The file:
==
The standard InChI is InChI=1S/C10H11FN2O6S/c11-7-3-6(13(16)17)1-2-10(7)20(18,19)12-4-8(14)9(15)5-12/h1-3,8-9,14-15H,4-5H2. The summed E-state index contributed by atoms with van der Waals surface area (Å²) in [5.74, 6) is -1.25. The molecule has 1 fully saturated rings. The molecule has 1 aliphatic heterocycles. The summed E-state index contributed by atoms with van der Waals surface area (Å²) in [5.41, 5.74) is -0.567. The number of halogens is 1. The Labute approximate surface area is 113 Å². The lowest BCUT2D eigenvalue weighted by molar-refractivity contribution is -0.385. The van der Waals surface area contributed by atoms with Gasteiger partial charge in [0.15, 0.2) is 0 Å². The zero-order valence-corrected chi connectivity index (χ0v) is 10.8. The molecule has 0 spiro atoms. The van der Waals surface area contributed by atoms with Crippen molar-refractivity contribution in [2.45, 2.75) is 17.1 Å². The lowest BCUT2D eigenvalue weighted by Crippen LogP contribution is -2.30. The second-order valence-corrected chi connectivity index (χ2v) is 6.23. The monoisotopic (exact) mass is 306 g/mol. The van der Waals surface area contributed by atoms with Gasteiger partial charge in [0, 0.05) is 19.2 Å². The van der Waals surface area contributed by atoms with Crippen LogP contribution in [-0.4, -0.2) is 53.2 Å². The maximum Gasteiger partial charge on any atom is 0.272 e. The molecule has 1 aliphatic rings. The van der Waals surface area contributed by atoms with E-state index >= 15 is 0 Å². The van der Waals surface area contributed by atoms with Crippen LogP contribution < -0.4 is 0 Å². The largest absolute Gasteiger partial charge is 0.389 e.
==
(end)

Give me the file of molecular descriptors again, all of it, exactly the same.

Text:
The standard InChI is InChI=1S/C10H11FN2O6S/c11-7-3-6(13(16)17)1-2-10(7)20(18,19)12-4-8(14)9(15)5-12/h1-3,8-9,14-15H,4-5H2. The summed E-state index contributed by atoms with van der Waals surface area (Å²) in [5.74, 6) is -1.25. The molecule has 1 fully saturated rings. The molecule has 1 aliphatic heterocycles. The summed E-state index contributed by atoms with van der Waals surface area (Å²) in [5.41, 5.74) is -0.567. The number of halogens is 1. The Labute approximate surface area is 113 Å². The lowest BCUT2D eigenvalue weighted by molar-refractivity contribution is -0.385. The van der Waals surface area contributed by atoms with Gasteiger partial charge in [0.15, 0.2) is 0 Å². The zero-order valence-corrected chi connectivity index (χ0v) is 10.8. The molecule has 0 spiro atoms. The van der Waals surface area contributed by atoms with Crippen molar-refractivity contribution in [2.45, 2.75) is 17.1 Å². The lowest BCUT2D eigenvalue weighted by Crippen LogP contribution is -2.30. The second-order valence-corrected chi connectivity index (χ2v) is 6.23. The monoisotopic (exact) mass is 306 g/mol. The van der Waals surface area contributed by atoms with Gasteiger partial charge in [0, 0.05) is 19.2 Å². The van der Waals surface area contributed by atoms with Crippen LogP contribution in [-0.4, -0.2) is 53.2 Å². The maximum Gasteiger partial charge on any atom is 0.272 e. The molecule has 1 aliphatic rings. The van der Waals surface area contributed by atoms with E-state index >= 15 is 0 Å². The van der Waals surface area contributed by atoms with Crippen LogP contribution < -0.4 is 0 Å². The largest absolute Gasteiger partial charge is 0.389 e.